Supplement Industry Targeted, But Scare Tactics Backfiring

• Smart consumers know Big Pharma’s drugs kill over 100,000 every year.

By James Spounias —

Rahm Emanuel’s oft-quoted phrase, “You never want a serious crisis go to waste,” must have been forefront on the minds of news media propagandists the third week of October. This came as the media blasted dietary supplements in a manner that was surprising even considering the usual cynical establishment media skulduggery.

After basketball player and Kardashian reality show “star” Lamar Odom suffered a near fatal heart attack, media pundits quickly attached to that story a new study indicating that every year “dietary supplements” send 23,000 people to the emergency room.

Headlines and reporting stated that Odom took a dietary supplement referred to as “herbal Viagra” and that a new study warns that thousands of people are sent to the emergency room per year due to “dietary supplements.”

Both narratives are in need of correction.


First, 35-year-old Odom suffered a near-fatal heart attack while at a legal Nevada brothel, where he spent $75,000 for a weekend package known as “girlfriend experience.” Odom was said to have had cocaine and possibly other drugs in his system and had a history of drug use. He was also reportedly taking dangerous energy and sexual enhancement products that are sold over the counter in convenience and grocery stores.

That said, there is a problem with “herbal Viagra” products because many such sexual enhancement supplements are spiked with actual pharmaceutical copies of Viagra and other drugs, such as Cialis. However, “spiking” is adulteration, which can certainly cause negative health effects, and not a problem with actual herbal or dietary supplements, per se. Spiking with prescription drugs and copies is well known to the Food and Drug Administration (FDA), which has warned against specific products for years.

Second, the study released on October 15, 2015, “Emergency Department Visits for Adverse Events Related to Dietary Supplements,” published in the New England Journal of Medicine, alleges that 23,000 people are sent to emergency rooms every year as a result of dietary supplements. But this is nothing more than a scare tactic.

What of it?

It is estimated that about 150 million Americans take some form of dietary supplements daily. So is it really a headline screamer that .015% of supplement users go to the ER annually due to a bad reaction to a dietary supplement? Many health advocates don’t accept the 23,000 figure, but even if the number is accurate, that figure reveals supplements are much safer than is generally known.

The Alliance for Natural Health USA (ANH-USA) calls balderdash on the study, noting that more than “20% of the cases studied were the result of children swallowing pills; and 40% of cases involving those 65 and older were caused by choking. Others involve heart palpitations from taking stimulant-laden diet pills and energy drinks, as well as sexual enhancement pills.”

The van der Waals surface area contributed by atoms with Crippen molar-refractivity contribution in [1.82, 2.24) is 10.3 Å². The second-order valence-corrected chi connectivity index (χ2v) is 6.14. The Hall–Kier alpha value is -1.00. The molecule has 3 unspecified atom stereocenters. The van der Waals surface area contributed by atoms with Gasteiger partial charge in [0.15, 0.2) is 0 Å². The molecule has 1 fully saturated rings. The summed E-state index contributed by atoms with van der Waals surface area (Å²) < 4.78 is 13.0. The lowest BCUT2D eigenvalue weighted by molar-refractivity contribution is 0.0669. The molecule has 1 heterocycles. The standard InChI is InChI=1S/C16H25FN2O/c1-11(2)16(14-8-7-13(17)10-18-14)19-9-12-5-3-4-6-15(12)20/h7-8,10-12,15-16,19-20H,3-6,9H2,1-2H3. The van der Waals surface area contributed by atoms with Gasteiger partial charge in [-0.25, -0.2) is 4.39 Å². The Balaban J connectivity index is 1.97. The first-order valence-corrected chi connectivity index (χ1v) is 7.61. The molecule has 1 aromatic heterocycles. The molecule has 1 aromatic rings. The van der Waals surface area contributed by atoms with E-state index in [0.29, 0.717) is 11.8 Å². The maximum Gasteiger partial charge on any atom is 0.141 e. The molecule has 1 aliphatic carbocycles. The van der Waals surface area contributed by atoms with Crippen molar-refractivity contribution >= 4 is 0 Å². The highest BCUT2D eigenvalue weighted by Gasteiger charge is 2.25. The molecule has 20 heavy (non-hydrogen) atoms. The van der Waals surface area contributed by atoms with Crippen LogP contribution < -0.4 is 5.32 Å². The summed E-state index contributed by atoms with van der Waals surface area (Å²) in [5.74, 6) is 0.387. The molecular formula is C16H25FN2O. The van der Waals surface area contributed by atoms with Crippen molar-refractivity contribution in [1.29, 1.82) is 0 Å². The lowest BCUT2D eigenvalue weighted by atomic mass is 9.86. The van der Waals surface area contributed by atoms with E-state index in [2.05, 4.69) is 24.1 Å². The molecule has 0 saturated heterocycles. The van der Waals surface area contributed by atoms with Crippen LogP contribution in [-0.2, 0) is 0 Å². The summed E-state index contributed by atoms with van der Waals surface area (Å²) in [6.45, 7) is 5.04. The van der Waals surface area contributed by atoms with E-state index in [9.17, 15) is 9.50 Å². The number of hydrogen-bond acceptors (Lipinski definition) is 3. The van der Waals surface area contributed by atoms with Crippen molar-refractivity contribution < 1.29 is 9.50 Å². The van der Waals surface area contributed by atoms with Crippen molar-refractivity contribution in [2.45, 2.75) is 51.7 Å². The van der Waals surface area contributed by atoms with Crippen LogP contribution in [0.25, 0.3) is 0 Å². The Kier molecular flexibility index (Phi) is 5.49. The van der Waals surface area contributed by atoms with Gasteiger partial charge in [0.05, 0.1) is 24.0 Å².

ANH-USA adds that “only 3,249 supplement-related adverse event reports were submitted, either from doctors or hospitals, to the FDA in 2012—a far cry from the 23,000 being claimed in the study. Part of the gross discrepancy in the numbers is likely due to the fact that eye drops, ear drops, and other over-the-counter products that are not dietary supplements were apparently included by the researchers. Why they chose to do this, they will have to explain.”

ANH-USA states that the study “also omits important details on the adverse events counted. For instance, it does not report which specific products caused the adverse events. This is important because many adverse reactions could be the result of a handful of ‘adulterated’ (illegal) products. The FDA already has the authority to remove adulterated products from the market. Supplements are further regulated by the Federal Trade Commission and must also follow stringent good manufacturing practices to ensure that products are safe.”

Could this study and media hype about Odom be a timely way to deflect from the growing awareness of the dangers of regular medical practice? It’s worth mentioning that prescription drugs, when properly prescribed, cause about 1.9 million hospitalizations and 128,000 hospital deaths each year. Deaths outside hospitals caused by prescription drugs would make the number much higher, which begs the question, why not focus on the prescription industry?

The answer is obvious: Natural substances cannot be patented, and even though the dietary supplement industry as a whole has reached impressive gains in the marketplace, patented “medicines” dwarf the burgeoning industry. The dietary supplement industry does have problems. Unaccountable supply chains largely from China and chicanery among a few bad actors do pose a problem. But even still, the media hype for over regulating the industry falls flat when one considers the extremely good safety record of supplements, given the high number of users.

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James Spounias is the president of Carotec Inc., originally founded by renowned radio show host and alternative health expert Tom Valentine and his wife, Carole. To receive a free issue of Carotec Health Report—a monthly newsletter loaded with well-researched and reliable alternative health information—please write Carotec, P.O. Box 9919, Naples, FL 34101 or call 1-800-522-4279. Also included will be a list of the high-quality health supplements Carotec recommends.

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